A Ukrainian woman who lost her right leg in the April 2017 Stockholm terror attack is facing deportation from the country, her lawyer said on Monday.
Irina Zamanova, 39, was visiting Sweden as a tourist in April of 2017 when the attack occurred. She was among the ten people injured and her injuries were so severe that doctors had to amputate her lower right leg.
The attack was carried out by an Uzbek asylum seeker, who had sworn allegiance to Isis and hijacked a truck which he drove down a busy pedestrian street in central Stockholm. He was later sentenced to life in prison.
The Prime Minister of Hungary, Viktor Orban, has announced that women in Hungary with four or more children will never have to pay income tax. He has unveiled these measures in order to boost the birth rate. He said that this is Hungary’s answer to the challenges rather than immigration.
Orban stated that this was part of a measure to tackle the shrinking population without depending on immigrants. The Hungarian Prime Minister announced a seven-point “Family Protection Action Plan”, designed to promote marriage and families. This is not the first time Orban (who has five children) has tried to bring up such incentives. Earlier , he had introduced a measure that offered families reduced taxes for every new child.
New commentary vlog by my friend Andrii Drozda. At the end he talks about the tobacco factory in nearby Vynnyky.
I haven’t asked Andrii, but I have a couple of friend from Vynnyky who told me this:
* Kozlovski (spelling?) who is name and pictured in the video is either the owner or manager of the factory. He is extremely well liked in Vynnyky because he has taken care of everybody.
* The factory was recently search by the SBU. Also a convoy of trucks carrying about $3M of counterfeit cigarettes were seized. The British embassy wrote about the seizure on their FB page:
* There are a whole bunch of other companies in Lviv and Ukraine run by Kozlovki, including Avalon, a builder which buid some prominent residential buildings in Lviv.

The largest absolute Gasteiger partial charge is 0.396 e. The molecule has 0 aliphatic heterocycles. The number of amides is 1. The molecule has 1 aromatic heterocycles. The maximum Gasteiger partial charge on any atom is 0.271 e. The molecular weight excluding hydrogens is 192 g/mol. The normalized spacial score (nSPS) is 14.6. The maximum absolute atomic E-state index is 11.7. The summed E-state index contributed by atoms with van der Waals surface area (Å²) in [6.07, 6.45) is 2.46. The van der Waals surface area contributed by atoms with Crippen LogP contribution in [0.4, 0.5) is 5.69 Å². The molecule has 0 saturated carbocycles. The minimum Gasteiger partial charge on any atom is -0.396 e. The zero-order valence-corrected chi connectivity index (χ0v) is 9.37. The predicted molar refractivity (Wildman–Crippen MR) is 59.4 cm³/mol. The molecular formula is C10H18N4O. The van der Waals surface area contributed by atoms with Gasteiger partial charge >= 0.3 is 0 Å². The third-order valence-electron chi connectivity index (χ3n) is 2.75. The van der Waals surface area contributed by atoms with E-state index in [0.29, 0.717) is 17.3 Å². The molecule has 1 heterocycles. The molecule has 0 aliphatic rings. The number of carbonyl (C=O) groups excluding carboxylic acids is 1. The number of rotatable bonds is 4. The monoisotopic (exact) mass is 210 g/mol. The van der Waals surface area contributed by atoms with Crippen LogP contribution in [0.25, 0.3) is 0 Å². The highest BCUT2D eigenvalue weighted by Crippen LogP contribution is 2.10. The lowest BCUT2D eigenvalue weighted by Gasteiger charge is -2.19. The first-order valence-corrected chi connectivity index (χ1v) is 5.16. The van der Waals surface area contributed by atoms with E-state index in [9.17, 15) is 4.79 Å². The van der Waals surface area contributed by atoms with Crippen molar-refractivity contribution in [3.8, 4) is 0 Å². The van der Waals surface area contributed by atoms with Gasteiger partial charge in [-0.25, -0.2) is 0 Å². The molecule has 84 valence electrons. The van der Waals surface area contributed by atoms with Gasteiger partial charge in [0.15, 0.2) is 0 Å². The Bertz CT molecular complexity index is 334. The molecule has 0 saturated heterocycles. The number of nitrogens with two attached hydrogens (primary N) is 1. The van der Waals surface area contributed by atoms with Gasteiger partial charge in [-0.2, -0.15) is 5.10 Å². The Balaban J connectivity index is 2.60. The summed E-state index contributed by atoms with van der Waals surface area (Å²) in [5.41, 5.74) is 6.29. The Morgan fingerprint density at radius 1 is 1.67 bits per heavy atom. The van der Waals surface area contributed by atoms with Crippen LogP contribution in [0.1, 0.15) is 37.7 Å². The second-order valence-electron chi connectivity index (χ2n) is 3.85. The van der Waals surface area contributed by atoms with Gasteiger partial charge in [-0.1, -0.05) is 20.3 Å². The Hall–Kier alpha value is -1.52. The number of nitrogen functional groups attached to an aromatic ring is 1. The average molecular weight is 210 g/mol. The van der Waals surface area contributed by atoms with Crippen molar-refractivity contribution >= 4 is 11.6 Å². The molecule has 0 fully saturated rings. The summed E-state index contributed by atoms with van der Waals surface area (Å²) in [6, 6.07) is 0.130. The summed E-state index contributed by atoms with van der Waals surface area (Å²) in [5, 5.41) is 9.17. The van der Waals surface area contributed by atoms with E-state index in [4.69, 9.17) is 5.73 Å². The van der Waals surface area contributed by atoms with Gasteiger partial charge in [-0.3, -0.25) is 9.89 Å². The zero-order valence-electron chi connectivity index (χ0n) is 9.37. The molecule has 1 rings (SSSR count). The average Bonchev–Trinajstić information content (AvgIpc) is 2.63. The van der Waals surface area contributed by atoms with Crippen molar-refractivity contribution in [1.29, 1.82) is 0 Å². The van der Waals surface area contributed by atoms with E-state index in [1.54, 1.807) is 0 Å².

* At 6:00, Andrii asks if the real owner of the factory doesn’t live in London. He doesn’t name who this might be, but apparently he makes an allusion to a current or former gangster named Yuri Federov, nicknamed “Youfa”, also nicknamed “musician” because he used to sing in a choir here in Lviv.
Near the start of the meeting, he asks for and gets the immediate resignation of one official.
It may be a publicity stunt – shaking up and re-aligning the corruption – but I remain cautiously optimistic about Zelenski. He’s a break with old, hand-over-fist Soviet corruption and Soviet mentality.
olish lawmakers have approved a measure that would exonerate most workers under the age of 26 from income taxes as the country seeks to stem the flow of its young people to other EU nations in search of better paying jobs.
The lower house of parliament approved the measure introduced by the ruling conservatives in a vote late Thursday by an overwhelming majority.
The bill would exonerate workers under the age of 26 from Poland’s 18 percent personal income tax for those whose gross earnings don’t surpass 85,500 zlotys (20,000 euros, $22,500) per year.
That level is higher than Poland’s average income, estimated to be around 60,000 zlotys per year before tax.
The approval of the measure by the upper house of parliament and its signature by the president is widely expected.
Some two million people could benefit from the measure, according to supporters of the legislation, which should enter into force from August 1.
Kazakh President Kassym-Jomart Tokayev said he’ll write off bad loans held by a sixth of the central Asian country’s population, while signaling a sharp change in policy to end costly state bailouts of private banks.
The loan-forgiveness program is Tokayev’s first major policy announcement since he was elected president on June 9 in a choreographed transfer of power that began when longtime leader Nursultan Nazarbayev stepped down as head of state in March. His victory was met with rare and widespread protests.
Bank bailouts are also a sensitive issue in Kazakhstan, which has been mired in a decade-long crisis in which the government has pumped at least $18 billion into lenders to keep the sector from collapsing under the weight of bad debts. The central bank is conducting a review of asset quality, prompting speculation that a new round of bailouts may be in the works.